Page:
A mechanism of growth inhibition by abscisic acid in germinating seeds of Arabidopsis thaliana based on inhibition of plasma membrane H+-ATPase and decreased cytosolic pH, K+, and anions.

Planes MD, Niñoles R, Rubio L, Bissoli G, Bueso E, García-Sánchez MJ, Alejandro S, Gonzalez-Guzmán M, Hedrich R, Rodriguez PL, Fernández JA, Serrano R - J. Exp. Bot. (2014)

Effect of ABA on cytosolic pH (pHc) of root epidermal cells measured with microelectrodes in wild type Col-0, the wat1-1D mutant, and the sextuple knockout in ABA receptors mutant 112458 pyr/pyl (pyr/pyl). (A) Time course of a typical experiment with wild type (continuous line), wat1-1D (short dashes), and pyr/pyl (long dashes). (B) Statistical data from four to six independent experiments as in (A). The average cytosolic pH±standard error is given. * indicates significant difference (P<0.05 by Student’s t-test) compared with wild type without ABA.
© Copyright Policy - creative-commons
Related In: Results  -  Collection

License 1 - License 2
Show All Figures
getmorefigures.php?uid=PMC4321545&req=5

Figure 5: Effect of ABA on cytosolic pH (pHc) of root epidermal cells measured with microelectrodes in wild type Col-0, the wat1-1D mutant, and the sextuple knockout in ABA receptors mutant 112458 pyr/pyl (pyr/pyl). (A) Time course of a typical experiment with wild type (continuous line), wat1-1D (short dashes), and pyr/pyl (long dashes). (B) Statistical data from four to six independent experiments as in (A). The average cytosolic pH±standard error is given. * indicates significant difference (P<0.05 by Student’s t-test) compared with wild type without ABA.
Mentions: As the PM H+-ATPase is the major proton extrusion pump of plant cells (Gaxiola et al., 2007; Duby and Boutry, 2009; Haruta and Sussman, 2012), its inhibition by ABA could result in acidification of cytosolic pH. In guard cells, however, metabolic effects of the hormone result in overall alkalinization (Blatt, 2000; Suhita et al., 2004). We measured the effect of ABA on the cytosolic pH of root epidermal cells impaled with pH-sensitive microelectrodes. As indicated in a typical time-course experiment of Fig. 5A, treatment with ABA in the wild type induced, after a lag of about 3min, a small (0.06 pH units) and transient (7min) cytosolic alkalinization followed by a permanent and more pronounced (0.3 pH units) acidification. ABA did not induce cytosolic acidification in either the wat1-1D or 112458 pyr/pyl mutant (Fig. 5A). In the first case, this is because the wat1-1D mutant has increased capability for proton extrusion to counteract intracellular acidification (Niñoles et al., 2013) and only the metabolic alkalinization effect of the hormone is observed. The sextuple mutant in PYR/PYL ABA receptors is very insensitive to the hormone, both in guard cells and in other tissues (Gonzalez-Guzmán et al., 2012). This mutant exhibited a cytosolic pH that was more alkaline than that of the wild type in the absence of exogenous ABA, and the addition of the hormone had no effect. The statistical data of the effects of ABA on cytosolic pH of the different genotypes are presented in Fig. 5B.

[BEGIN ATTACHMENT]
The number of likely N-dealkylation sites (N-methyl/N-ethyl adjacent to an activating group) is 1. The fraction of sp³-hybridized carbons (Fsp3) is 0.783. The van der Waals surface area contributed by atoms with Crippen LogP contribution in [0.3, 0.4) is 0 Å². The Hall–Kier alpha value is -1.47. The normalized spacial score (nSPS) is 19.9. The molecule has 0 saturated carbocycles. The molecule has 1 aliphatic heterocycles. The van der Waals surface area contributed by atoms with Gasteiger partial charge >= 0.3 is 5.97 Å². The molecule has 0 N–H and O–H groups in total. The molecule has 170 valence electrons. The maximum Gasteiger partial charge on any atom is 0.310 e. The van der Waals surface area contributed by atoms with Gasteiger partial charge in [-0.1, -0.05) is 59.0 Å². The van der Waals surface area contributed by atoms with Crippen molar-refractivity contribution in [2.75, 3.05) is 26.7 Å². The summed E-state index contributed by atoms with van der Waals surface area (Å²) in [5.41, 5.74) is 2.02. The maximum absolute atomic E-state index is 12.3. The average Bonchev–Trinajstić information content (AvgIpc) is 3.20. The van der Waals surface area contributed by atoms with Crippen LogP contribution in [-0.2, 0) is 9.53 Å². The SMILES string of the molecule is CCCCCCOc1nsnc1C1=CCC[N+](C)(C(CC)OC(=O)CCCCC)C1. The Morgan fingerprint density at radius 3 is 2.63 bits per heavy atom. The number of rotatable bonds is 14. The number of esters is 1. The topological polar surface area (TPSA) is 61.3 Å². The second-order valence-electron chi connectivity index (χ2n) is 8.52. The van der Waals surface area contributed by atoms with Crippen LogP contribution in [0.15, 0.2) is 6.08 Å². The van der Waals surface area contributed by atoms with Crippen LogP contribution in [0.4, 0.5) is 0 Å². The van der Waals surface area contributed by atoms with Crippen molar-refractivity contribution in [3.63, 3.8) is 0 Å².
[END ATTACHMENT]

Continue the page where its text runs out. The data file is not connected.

Bottom Line: Concerning the latter effect, several mutants of Arabidopsis thaliana with improved capability for H(+) efflux (wat1-1D, overexpression of AKT1 and ost2-1D) are less sensitive to inhibition by ABA than the wild type.The mechanism of inhibition of the H(+)-ATPase by ABA and its effects on cytosolic pH and membrane potential in roots were different from those in guard cells.ABA did not affect the in vivo phosphorylation level of the known activating site (penultimate threonine) of H(+)-ATPase in roots, and SnRK2.2 phosphorylated in vitro the C-terminal regulatory domain of H(+)-ATPase while the guard-cell kinase SnRK2.6/OST1 did not.

View Article: PubMed Central - PubMed

Affiliation: Instituto de Biología Molecular y Celular de Plantas, Universidad Politécnica de Valencia-Consejo Superior de Investigaciones Científicas, Camino de Vera, 46022 Valencia, Spain.

No MeSH data available.


Related in: MedlinePlus